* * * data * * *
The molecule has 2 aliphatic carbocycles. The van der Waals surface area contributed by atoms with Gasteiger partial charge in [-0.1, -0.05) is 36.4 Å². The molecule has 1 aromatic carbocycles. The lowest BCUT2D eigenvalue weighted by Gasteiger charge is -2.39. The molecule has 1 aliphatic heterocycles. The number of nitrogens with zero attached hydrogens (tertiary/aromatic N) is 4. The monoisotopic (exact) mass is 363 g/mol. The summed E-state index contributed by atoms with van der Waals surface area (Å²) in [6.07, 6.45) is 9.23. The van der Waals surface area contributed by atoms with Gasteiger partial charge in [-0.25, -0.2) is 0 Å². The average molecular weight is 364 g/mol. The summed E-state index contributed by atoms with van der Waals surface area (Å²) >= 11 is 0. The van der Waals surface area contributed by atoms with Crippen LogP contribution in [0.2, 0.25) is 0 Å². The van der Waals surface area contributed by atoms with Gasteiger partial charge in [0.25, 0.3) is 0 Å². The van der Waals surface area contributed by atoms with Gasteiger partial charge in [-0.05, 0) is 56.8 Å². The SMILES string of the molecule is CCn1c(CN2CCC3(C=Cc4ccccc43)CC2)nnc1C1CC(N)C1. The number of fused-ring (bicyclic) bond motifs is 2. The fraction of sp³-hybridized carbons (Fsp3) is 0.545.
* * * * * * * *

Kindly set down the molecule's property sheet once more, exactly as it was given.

The molecule has 2 aliphatic carbocycles. The van der Waals surface area contributed by atoms with Gasteiger partial charge in [-0.1, -0.05) is 36.4 Å². The molecule has 1 aromatic carbocycles. The lowest BCUT2D eigenvalue weighted by Gasteiger charge is -2.39. The molecule has 1 aliphatic heterocycles. The number of nitrogens with zero attached hydrogens (tertiary/aromatic N) is 4. The monoisotopic (exact) mass is 363 g/mol. The summed E-state index contributed by atoms with van der Waals surface area (Å²) in [6.07, 6.45) is 9.23. The van der Waals surface area contributed by atoms with Gasteiger partial charge in [-0.25, -0.2) is 0 Å². The average molecular weight is 364 g/mol. The summed E-state index contributed by atoms with van der Waals surface area (Å²) >= 11 is 0. The van der Waals surface area contributed by atoms with Crippen LogP contribution in [0.2, 0.25) is 0 Å². The van der Waals surface area contributed by atoms with Gasteiger partial charge in [0.25, 0.3) is 0 Å². The van der Waals surface area contributed by atoms with Gasteiger partial charge in [-0.05, 0) is 56.8 Å². The SMILES string of the molecule is CCn1c(CN2CCC3(C=Cc4ccccc43)CC2)nnc1C1CC(N)C1. The number of fused-ring (bicyclic) bond motifs is 2. The fraction of sp³-hybridized carbons (Fsp3) is 0.545.